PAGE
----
HOME > Chowhound > Pacific Northwest >

Discussion

Seattle's best croissants - Besalu vs. Fournil

  • r
  • Randy Brook May 4, 2003 04:25 PM

I just made my first visit to the Cafe Besalu in Ballard (24th Ave NW at 59th St). A friend who just returned from Paris told me that Besalu was as good as she had in Paris. I'm in Paris twice a year and have a pretty good idea of what great croissants are like.

She was right. Besalu's croissants would be better than average in Paris, in fact just below the top bakers. Very light and flaky with just enough butter and the right flavor.

On a good day Le Fournil (Eastlake near University Bridge) is the equal of Besalu. I have also found them unpredictable. Some days there is little flakiness. In fairness, I only visited Besalu once, so it's only from my friend's recommendation that I can imagine they are more consistent.

Don't go late to Besalu or Fournil. By noon or 1 pm they'll be out.

  1. Click to Upload a photo (10 MB limit)
Delete
Posting Guidelines | FAQs | Feedback
Cancel
  1. b
    babette feasts

    Besalu. Totally.

    1. Hiroki, a new bakery on N56th St across from Luau and Eva, makes the best croissant I've had in Seattle. Hiroki also produces an incredible bread pudding out of croissants.

      1. I've experienced both on many, many an occasion (how could I resist?) and I must say that Besalu has the best puff pastries by far. They always seduce with the perfect buttery-crisp heaven of a pastry. At Christmas they make Basil Brunsli cookies- a bit brownie but chewier and more cookie than confection, spiked with fragrant cinnamon. These could quite possibly be the best cookies ever- I'm serious. To the credit of Fournil, they are open longer hours and more days and do a higher volume of baking- they bake for a number of local grocery chains. For the amount they are producing, their quality is impressive. Fournil is amazing when it comes to traditional french tarts or Opera cake/Mille Feuille, and one of a small few who even go that route in the city.

        They both are great, depending on what you're after. For an early morning breakfast or late brunch, go to Besalu. Get some quiche, the large size of iced chai- the best ever, a pastry and a cookie- whatever you can't eat take home. For a grab and go lunch (they have sweet lunch specials) or a fancy party (their tarts and cakes are consistently flawless) for to Fournil. :)

        1. I've always been fond of the croissants at the Boulangerie on 45th in Wallingford. The almond ones especially (rather than the almond cream) are delicious.

          1. There is a tiny little coffee shop/pastry shop in Mount Baker (on 31st near Massachusetts...right across the street from That's Amore), it's called Sweet and Savory. I believe the owner went to Pastry Chef School in Paris. The croissants are just like the ones I've had in France.

            1. I hadn't been to Fournil in ages but the other day I had a VERY mediocre almond croissant there. My choux wasn't very good either-so the tarts and other pastries are still good?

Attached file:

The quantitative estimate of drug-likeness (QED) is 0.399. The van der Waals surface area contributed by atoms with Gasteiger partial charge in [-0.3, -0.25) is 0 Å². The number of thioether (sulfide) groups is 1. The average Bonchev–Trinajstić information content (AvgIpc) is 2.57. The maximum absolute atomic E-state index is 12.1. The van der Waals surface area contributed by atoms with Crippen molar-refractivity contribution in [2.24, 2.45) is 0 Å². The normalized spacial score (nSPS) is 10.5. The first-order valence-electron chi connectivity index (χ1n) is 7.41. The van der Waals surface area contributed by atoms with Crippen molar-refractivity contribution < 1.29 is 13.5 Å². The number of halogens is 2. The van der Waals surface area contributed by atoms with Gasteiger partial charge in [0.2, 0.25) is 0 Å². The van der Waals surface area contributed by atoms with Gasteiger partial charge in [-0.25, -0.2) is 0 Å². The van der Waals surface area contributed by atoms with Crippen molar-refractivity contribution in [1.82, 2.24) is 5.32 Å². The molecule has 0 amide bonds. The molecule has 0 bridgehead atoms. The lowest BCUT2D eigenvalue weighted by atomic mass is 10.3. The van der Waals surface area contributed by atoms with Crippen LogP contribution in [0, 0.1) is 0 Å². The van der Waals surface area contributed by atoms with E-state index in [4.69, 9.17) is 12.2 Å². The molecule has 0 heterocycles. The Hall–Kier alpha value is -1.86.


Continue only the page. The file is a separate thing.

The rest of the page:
Ditto on what everyone said about Besalu.
              I will definitely have to try Hiroki. I have been meaning to try Sweet and Savory for ages but I was disappointed to hear, after learning that the owner trained in Paris, that most of the offerings are American style baked goods. I will check out the croissants, though.

              1 Reply
              1. re: christy319

                Sadly, Hiroki is no longer making croissants. He says he doesn't have the right equipment and folks are freaked out because they think there is too much butter in them. He says there is more butter in your standard muffin than in a croissant. He also said that when the weather gets cooler, he may attempt croissants again. I hope so!

                Oh, by the way, Hiroki is in the Greenlake area. Tangletown to be exact. And his desserts and other pastries are wonderful.

              2. wait, what neighborhood is sweet and savory in? ditto for hiroki? I'm pastry obsessed and you all have stirred it from dormant to active status. somebody help me- stat! :D

                ps. Boulangerie yes! They are great. The owner, a Vietnamese guy- sadly his name currently escapes me, is amazing. So so kind. And he works like crazy, open to close last time I checked. And the pastries are amazing. I like the nut tarts too, although don't start eating it by yourself...you'll end up finishing it all, it's that good, and you'll be left with a bellyache and a sugar headache. ;)

                1 Reply
                1. re: allkinds

                  Sweet & Savory is in the Mount Baker neighborhood (31st, just north of Massachusetts). They have a very limited selection of pastries every day, but they are closed on Monday. They also have Caffe Vita coffee. Their plain Croissants are amazing, but they had a chocolate one the other day....SO good.mmmmmmmm

                2. oh, Fournil has changed a lot since about 3 years ago. (was it THAT long? ehhh) I used to go everyday because I worked so close...not so good for the waistline, heheh. Now? I would go there for their little seasonal spice cakes (available for holidays). Also their Opera and Mille feuille slices and their lemon tart. Good salads last time I checked as well. I'm sad their croissants have died. :( Their almond brioche was soo in the past.

                  1. sounds delicious! thank you for the directions!

                    1. Hiroki's signature item is his green tea tiramisu. Very good as is anything else he makes.